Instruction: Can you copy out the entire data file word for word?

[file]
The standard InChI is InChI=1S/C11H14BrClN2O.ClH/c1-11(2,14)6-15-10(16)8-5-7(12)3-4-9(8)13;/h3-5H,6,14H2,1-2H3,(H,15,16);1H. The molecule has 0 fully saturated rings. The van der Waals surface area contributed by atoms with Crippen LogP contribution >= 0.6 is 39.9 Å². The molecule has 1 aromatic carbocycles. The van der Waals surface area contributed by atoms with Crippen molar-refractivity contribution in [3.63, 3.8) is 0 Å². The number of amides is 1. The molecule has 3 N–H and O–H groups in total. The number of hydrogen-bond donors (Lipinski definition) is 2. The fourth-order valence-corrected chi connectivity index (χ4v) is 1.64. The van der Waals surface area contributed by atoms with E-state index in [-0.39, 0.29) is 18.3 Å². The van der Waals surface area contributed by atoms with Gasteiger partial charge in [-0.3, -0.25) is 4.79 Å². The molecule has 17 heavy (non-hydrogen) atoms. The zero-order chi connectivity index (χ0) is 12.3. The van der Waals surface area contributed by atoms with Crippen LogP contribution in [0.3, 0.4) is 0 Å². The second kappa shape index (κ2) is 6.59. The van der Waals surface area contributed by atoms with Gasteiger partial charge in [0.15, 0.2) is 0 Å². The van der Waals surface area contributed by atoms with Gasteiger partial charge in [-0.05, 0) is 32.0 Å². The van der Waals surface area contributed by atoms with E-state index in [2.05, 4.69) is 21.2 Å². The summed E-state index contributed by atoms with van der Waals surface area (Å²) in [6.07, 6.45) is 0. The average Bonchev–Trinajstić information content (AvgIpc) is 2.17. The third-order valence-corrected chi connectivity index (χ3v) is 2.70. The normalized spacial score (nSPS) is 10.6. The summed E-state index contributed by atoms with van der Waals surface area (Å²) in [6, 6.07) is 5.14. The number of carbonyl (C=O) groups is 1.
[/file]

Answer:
The standard InChI is InChI=1S/C11H14BrClN2O.ClH/c1-11(2,14)6-15-10(16)8-5-7(12)3-4-9(8)13;/h3-5H,6,14H2,1-2H3,(H,15,16);1H. The molecule has 0 fully saturated rings. The van der Waals surface area contributed by atoms with Crippen LogP contribution >= 0.6 is 39.9 Å². The molecule has 1 aromatic carbocycles. The van der Waals surface area contributed by atoms with Crippen molar-refractivity contribution in [3.63, 3.8) is 0 Å². The number of amides is 1. The molecule has 3 N–H and O–H groups in total. The number of hydrogen-bond donors (Lipinski definition) is 2. The fourth-order valence-corrected chi connectivity index (χ4v) is 1.64. The van der Waals surface area contributed by atoms with E-state index in [-0.39, 0.29) is 18.3 Å². The van der Waals surface area contributed by atoms with Gasteiger partial charge in [-0.3, -0.25) is 4.79 Å². The molecule has 17 heavy (non-hydrogen) atoms. The zero-order chi connectivity index (χ0) is 12.3. The van der Waals surface area contributed by atoms with Crippen LogP contribution in [0.3, 0.4) is 0 Å². The second kappa shape index (κ2) is 6.59. The van der Waals surface area contributed by atoms with Gasteiger partial charge in [0.15, 0.2) is 0 Å². The van der Waals surface area contributed by atoms with Gasteiger partial charge in [-0.05, 0) is 32.0 Å². The van der Waals surface area contributed by atoms with E-state index in [2.05, 4.69) is 21.2 Å². The summed E-state index contributed by atoms with van der Waals surface area (Å²) in [6.07, 6.45) is 0. The average Bonchev–Trinajstić information content (AvgIpc) is 2.17. The third-order valence-corrected chi connectivity index (χ3v) is 2.70. The normalized spacial score (nSPS) is 10.6. The summed E-state index contributed by atoms with van der Waals surface area (Å²) in [6, 6.07) is 5.14. The number of carbonyl (C=O) groups is 1.